Whereabouts of Russian journalist who protested on TV remains unknown

The whereabouts of journalist Marina Ovsyannikova, who on Monday invaded the set of a Russian TV station and showed a poster against the invasion of Ukraineremains unknown, reported on Tuesday the portal OvdInfolive, an NGO that defends detainees over the protests in Russia.

According to the portal, the journalist can be accused of the crime of “falsehood” in relation to the actions of the Russian Army, contemplated in the Penal Code of the Russian Federation, and, due to the reform approved by Parliament on the 4th, she can be sentenced to up to 15 years in prison.

Kremlin spokesman Dmitry Peskov today described Ovsyannikova’s attitude as that of a “hooligan”: “As for this woman, it is an act of vandalism. The channel and the respective agencies are investigating this.”

Marina Ovsyannikova, a journalist for the TV channel Channel One Russia, yesterday broke into the live broadcast of the nightly news vremya shouting slogans and holding a sign against the war in Ukraine. She was then arrested.

“No war. End the war. Don’t believe the propaganda. They are lying to you. Russians against war”, read the journalist’s poster.

At the same time, she shouted “stop the war” and “no war” several times in the middle of the broadcast.

The channel, one of Russia’s main state television stations, confirmed the incident and opened an investigation into what it called an “accident with an intruder”.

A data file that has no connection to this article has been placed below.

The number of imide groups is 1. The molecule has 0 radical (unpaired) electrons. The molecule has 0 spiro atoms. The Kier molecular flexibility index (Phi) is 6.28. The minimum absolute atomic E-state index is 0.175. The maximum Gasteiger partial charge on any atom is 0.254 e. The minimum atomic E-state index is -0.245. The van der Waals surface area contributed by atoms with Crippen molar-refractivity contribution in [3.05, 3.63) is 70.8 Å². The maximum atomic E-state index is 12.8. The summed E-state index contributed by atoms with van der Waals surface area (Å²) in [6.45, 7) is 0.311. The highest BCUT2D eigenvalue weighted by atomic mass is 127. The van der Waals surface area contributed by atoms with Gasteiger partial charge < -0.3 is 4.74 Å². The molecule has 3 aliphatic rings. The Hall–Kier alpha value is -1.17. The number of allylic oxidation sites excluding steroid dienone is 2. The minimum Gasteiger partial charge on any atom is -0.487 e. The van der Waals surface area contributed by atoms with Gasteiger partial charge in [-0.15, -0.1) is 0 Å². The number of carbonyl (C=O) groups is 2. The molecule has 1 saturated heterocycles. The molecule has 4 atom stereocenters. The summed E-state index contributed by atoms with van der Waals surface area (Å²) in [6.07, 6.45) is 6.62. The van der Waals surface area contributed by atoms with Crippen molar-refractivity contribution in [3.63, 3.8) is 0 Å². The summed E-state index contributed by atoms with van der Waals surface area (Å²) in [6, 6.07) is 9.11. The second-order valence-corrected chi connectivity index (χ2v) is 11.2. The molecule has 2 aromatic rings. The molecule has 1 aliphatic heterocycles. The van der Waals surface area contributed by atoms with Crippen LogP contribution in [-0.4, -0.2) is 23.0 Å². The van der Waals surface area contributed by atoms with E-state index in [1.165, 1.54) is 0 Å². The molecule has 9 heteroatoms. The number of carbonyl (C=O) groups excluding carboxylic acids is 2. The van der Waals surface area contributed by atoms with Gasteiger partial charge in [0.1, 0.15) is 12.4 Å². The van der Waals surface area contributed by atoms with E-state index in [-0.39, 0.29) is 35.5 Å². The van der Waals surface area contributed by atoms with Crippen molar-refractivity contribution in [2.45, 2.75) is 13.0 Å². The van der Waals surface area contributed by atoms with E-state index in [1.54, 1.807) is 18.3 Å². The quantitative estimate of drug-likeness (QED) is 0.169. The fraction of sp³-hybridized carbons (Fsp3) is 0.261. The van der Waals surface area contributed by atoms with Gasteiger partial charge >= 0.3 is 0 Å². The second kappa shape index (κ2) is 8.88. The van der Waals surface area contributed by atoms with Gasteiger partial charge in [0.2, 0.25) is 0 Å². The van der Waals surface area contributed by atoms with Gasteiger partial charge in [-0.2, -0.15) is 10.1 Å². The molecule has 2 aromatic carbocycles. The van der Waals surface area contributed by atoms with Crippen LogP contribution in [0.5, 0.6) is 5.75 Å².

More than 15,000 people have been arrested in Russia since the invasion of Ukraine began 20 days ago.

The journalist said in a message on social media, before carrying out her protest action, that what was happening in Ukraine was “a real crime” and that Russia was “the aggressor”.

“The responsibility for this crime rests solely with the conscience of one person, and that person is Vladimir Putin,” she said.

“Russia must immediately stop the fratricidal war so that our united people can still be reconciled,” the journalist said in a message posted on social media and posted on her Twitter account by the opposition portal OvdInfolive.

Another journalist, Lilia Gildeeva, who had worked for the station since 2006, left Russia and wrote a resignation letter from abroad. “First I left, I was afraid they would just not let me go, so then I wrote a statement,” Gildeeva said in her message, which she sent today to Russian blogger Ilya Varlamov.

Lilia Gildeeva has worked for the channel since 2006 and in the past her professional career has been recognized by President Vladimir Putin himself.

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